The Academy Year
A troubled set and a big budget make for some great eye candy of a movie but little on substance or structure. The director didn't seem to have any real vision for what to do with the source material, the book by John Updike. Maybe this insecurity is partly to blame for his making "the girls" (Cher, Susan Sarandon and Michele Pfeiffer) lives hell during the filming. Everybody and everything looks great in the film, the transitions are slick and some monologues are full of fire and brimstone, but Cher plays Cher and Jack Nicholson, Susan Sarandon and Michelle Pfeiffer don't offer anything breathtaking, anything near what they've all been able to do in other movies. All that said, this movie has that big studio re-watch-ablility and the scenes between Jack and Cher have attained a kind of cult following. It's the first Cher movie that made scads of money, thereby giving Cher blockbuster bank-ability.
My favorite line from this movie: "Sam was huge and there were times when I just couldn't face it."
A quiet little gem, this is probably my favorite Cher movie. For once, Cher plays against type (a hesitant worker bee vs. ballsy chick) and it's full of heady stuff like library books, files full of legal brief and lots of interesting tid-bits on D.C. politics between judges, senators and lobbyists, plus your always satisfying courtroom drama. Because it was understated, more meticulous than the larger-than-life personas Cher is known to play, this wasn't one of hers most popular pictures, but it's like a nice refreshing sherbet between main courses...something different to clear the palette. Besides The Family Channel, which seemed to be running the movie every time I ran through my cable, I seem to be alone in my great love for this movie.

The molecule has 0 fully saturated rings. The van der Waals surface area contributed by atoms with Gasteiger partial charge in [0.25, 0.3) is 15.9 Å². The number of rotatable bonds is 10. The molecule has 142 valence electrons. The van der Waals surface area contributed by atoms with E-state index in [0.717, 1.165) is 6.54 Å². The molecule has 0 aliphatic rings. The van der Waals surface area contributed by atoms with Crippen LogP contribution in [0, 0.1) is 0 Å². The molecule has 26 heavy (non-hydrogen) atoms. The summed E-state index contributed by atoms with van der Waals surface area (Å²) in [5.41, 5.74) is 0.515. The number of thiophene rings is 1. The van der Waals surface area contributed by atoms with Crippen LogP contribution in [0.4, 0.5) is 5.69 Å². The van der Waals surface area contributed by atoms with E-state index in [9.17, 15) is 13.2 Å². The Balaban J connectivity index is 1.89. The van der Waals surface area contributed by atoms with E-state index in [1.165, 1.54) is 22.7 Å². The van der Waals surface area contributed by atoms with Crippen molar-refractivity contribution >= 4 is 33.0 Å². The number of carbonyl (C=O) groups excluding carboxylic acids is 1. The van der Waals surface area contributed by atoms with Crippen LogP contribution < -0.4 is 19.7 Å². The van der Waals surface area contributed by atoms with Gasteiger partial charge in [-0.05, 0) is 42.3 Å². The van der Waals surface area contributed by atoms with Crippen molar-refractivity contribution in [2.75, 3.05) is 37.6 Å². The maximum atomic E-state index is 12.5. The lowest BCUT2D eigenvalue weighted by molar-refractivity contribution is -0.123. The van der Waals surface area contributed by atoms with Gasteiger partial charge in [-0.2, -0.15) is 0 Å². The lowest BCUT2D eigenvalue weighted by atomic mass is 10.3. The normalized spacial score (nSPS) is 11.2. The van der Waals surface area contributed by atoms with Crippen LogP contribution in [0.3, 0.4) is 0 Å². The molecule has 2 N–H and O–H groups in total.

My favorite line from this movie: "They don't pay me enough to freeze my jones off and stay awake, too."
Read my longer review: Suspect, Cher's Smartest Film.
Cher's performance for her portrayal of a Brooklyn Italian widow scored her a best actress Academy Award. I first saw this movie on opening night when I was 18 and most of its charm went right over my head. Since then, with a little experience of hearts under my belt and after getting to know a New York neighborhood full of Italians, I have come to love the soft, offbeat message of this movie as epitomized by Ronnie, Nicholas Cage's character: "Love don't make things nice...it ruins everything...it breaks your heart...it makes things a mess. We're not here to make things perfect. Snowflakes are perfect. The stars are perfect. Not us. We are here to ruin ourselves and break our hearts and love the wrong people and die!" Ahhh...that hurts just right! The stellar ensemble cast (including John Mahoney, Vincent Gardenia, Danny Aiello, Julie Bovasso and Olympia Dukakis, who also won an academy award for her performance) showcase the special undercurrent of magic about New York City that usually only locals get to see. You can read the script online.
My favorite line from this movie: "Now he's gonna play that damn Vicki Carr record and when he comes to bed he won't touch me."
Even though many Cher fans love this movie, even though some critics like it too, and obviously the Bravo channel liked it for all the times they played it, I don't like it. I think everyone responds to it because Cher plays a charming and quirky mother, full of humorous eccentricity. It's basically an adolescent angst story revolving around Winona Ryder's character. The movie seems lost between comedy and drama. But it's not funny enough. And it doesn't delve into Winona's crises enough. It does a half-ass job in both directions. Many of the scenes go nowhere interesting, the characters do inexplicable things for the sake of being quirky and Cher's actions seem a basic retread of earlier performances - the slapping of the kid, the crying scene. I know I must be missing something because I'm in the huge minority on this one. For starters, I'm missing an engaging plot and full-fleshed characters.